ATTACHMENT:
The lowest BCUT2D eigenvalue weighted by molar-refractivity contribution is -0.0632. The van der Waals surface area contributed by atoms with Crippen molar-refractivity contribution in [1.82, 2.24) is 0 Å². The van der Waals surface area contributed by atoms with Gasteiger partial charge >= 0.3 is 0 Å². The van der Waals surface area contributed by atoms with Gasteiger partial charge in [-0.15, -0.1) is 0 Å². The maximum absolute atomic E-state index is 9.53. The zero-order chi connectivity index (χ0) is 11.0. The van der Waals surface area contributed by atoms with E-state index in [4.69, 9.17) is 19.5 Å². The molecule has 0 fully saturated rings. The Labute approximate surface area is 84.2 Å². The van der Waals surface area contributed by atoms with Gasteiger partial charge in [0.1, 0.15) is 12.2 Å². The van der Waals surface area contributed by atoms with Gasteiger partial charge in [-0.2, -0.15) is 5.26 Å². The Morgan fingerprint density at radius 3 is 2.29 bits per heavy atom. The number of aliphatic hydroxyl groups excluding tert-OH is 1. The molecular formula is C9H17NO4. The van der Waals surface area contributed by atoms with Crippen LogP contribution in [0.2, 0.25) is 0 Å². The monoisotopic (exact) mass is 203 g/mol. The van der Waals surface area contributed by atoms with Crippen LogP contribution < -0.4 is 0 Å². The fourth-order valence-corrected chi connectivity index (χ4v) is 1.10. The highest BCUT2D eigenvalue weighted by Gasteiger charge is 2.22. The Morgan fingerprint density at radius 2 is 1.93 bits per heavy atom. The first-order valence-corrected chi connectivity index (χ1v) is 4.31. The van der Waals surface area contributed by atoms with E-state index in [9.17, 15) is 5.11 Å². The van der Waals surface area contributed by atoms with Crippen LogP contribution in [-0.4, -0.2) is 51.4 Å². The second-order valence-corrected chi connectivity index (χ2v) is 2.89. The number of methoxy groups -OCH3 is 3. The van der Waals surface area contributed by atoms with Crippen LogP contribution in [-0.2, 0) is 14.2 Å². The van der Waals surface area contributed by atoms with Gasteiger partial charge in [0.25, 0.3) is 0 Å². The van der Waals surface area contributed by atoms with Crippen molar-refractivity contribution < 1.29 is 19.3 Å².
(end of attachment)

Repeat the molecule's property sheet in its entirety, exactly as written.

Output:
The lowest BCUT2D eigenvalue weighted by molar-refractivity contribution is -0.0632. The van der Waals surface area contributed by atoms with Crippen molar-refractivity contribution in [1.82, 2.24) is 0 Å². The van der Waals surface area contributed by atoms with Gasteiger partial charge >= 0.3 is 0 Å². The van der Waals surface area contributed by atoms with Gasteiger partial charge in [-0.15, -0.1) is 0 Å². The maximum absolute atomic E-state index is 9.53. The zero-order chi connectivity index (χ0) is 11.0. The van der Waals surface area contributed by atoms with E-state index in [4.69, 9.17) is 19.5 Å². The molecule has 0 fully saturated rings. The Labute approximate surface area is 84.2 Å². The van der Waals surface area contributed by atoms with Gasteiger partial charge in [0.1, 0.15) is 12.2 Å². The van der Waals surface area contributed by atoms with Gasteiger partial charge in [-0.2, -0.15) is 5.26 Å². The Morgan fingerprint density at radius 3 is 2.29 bits per heavy atom. The number of aliphatic hydroxyl groups excluding tert-OH is 1. The molecular formula is C9H17NO4. The van der Waals surface area contributed by atoms with Crippen LogP contribution in [0.2, 0.25) is 0 Å². The monoisotopic (exact) mass is 203 g/mol. The van der Waals surface area contributed by atoms with Crippen LogP contribution < -0.4 is 0 Å². The fourth-order valence-corrected chi connectivity index (χ4v) is 1.10. The highest BCUT2D eigenvalue weighted by Gasteiger charge is 2.22. The Morgan fingerprint density at radius 2 is 1.93 bits per heavy atom. The first-order valence-corrected chi connectivity index (χ1v) is 4.31. The van der Waals surface area contributed by atoms with E-state index in [9.17, 15) is 5.11 Å². The van der Waals surface area contributed by atoms with Crippen LogP contribution in [-0.4, -0.2) is 51.4 Å². The second-order valence-corrected chi connectivity index (χ2v) is 2.89. The number of methoxy groups -OCH3 is 3. The van der Waals surface area contributed by atoms with Crippen LogP contribution in [-0.2, 0) is 14.2 Å². The van der Waals surface area contributed by atoms with Gasteiger partial charge in [0.25, 0.3) is 0 Å². The van der Waals surface area contributed by atoms with Crippen molar-refractivity contribution < 1.29 is 19.3 Å².